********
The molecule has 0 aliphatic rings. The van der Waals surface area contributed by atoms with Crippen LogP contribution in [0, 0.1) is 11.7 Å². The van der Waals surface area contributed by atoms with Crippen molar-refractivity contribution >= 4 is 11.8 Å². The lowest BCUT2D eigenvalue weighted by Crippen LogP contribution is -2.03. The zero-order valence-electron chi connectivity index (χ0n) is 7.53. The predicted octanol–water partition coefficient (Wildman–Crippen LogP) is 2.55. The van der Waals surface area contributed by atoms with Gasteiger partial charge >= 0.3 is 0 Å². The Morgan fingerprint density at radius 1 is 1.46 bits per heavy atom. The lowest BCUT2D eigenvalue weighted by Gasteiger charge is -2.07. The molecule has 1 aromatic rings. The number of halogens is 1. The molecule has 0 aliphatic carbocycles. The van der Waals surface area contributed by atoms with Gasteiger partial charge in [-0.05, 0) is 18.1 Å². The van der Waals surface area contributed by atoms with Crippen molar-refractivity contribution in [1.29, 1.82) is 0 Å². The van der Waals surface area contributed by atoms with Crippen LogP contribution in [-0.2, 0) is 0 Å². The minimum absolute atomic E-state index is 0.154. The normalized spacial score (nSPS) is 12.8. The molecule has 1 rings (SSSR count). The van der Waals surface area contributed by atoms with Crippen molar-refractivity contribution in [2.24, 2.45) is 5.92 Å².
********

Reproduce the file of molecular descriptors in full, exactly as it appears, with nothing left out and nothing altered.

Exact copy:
The molecule has 0 aliphatic rings. The van der Waals surface area contributed by atoms with Crippen LogP contribution in [0, 0.1) is 11.7 Å². The van der Waals surface area contributed by atoms with Crippen molar-refractivity contribution >= 4 is 11.8 Å². The lowest BCUT2D eigenvalue weighted by Crippen LogP contribution is -2.03. The zero-order valence-electron chi connectivity index (χ0n) is 7.53. The predicted octanol–water partition coefficient (Wildman–Crippen LogP) is 2.55. The van der Waals surface area contributed by atoms with Gasteiger partial charge >= 0.3 is 0 Å². The Morgan fingerprint density at radius 1 is 1.46 bits per heavy atom. The lowest BCUT2D eigenvalue weighted by Gasteiger charge is -2.07. The molecule has 1 aromatic rings. The number of halogens is 1. The molecule has 0 aliphatic carbocycles. The van der Waals surface area contributed by atoms with Gasteiger partial charge in [-0.05, 0) is 18.1 Å². The van der Waals surface area contributed by atoms with Crippen molar-refractivity contribution in [1.29, 1.82) is 0 Å². The van der Waals surface area contributed by atoms with Crippen LogP contribution in [-0.2, 0) is 0 Å². The minimum absolute atomic E-state index is 0.154. The normalized spacial score (nSPS) is 12.8. The molecule has 1 rings (SSSR count). The van der Waals surface area contributed by atoms with Crippen molar-refractivity contribution in [2.24, 2.45) is 5.92 Å².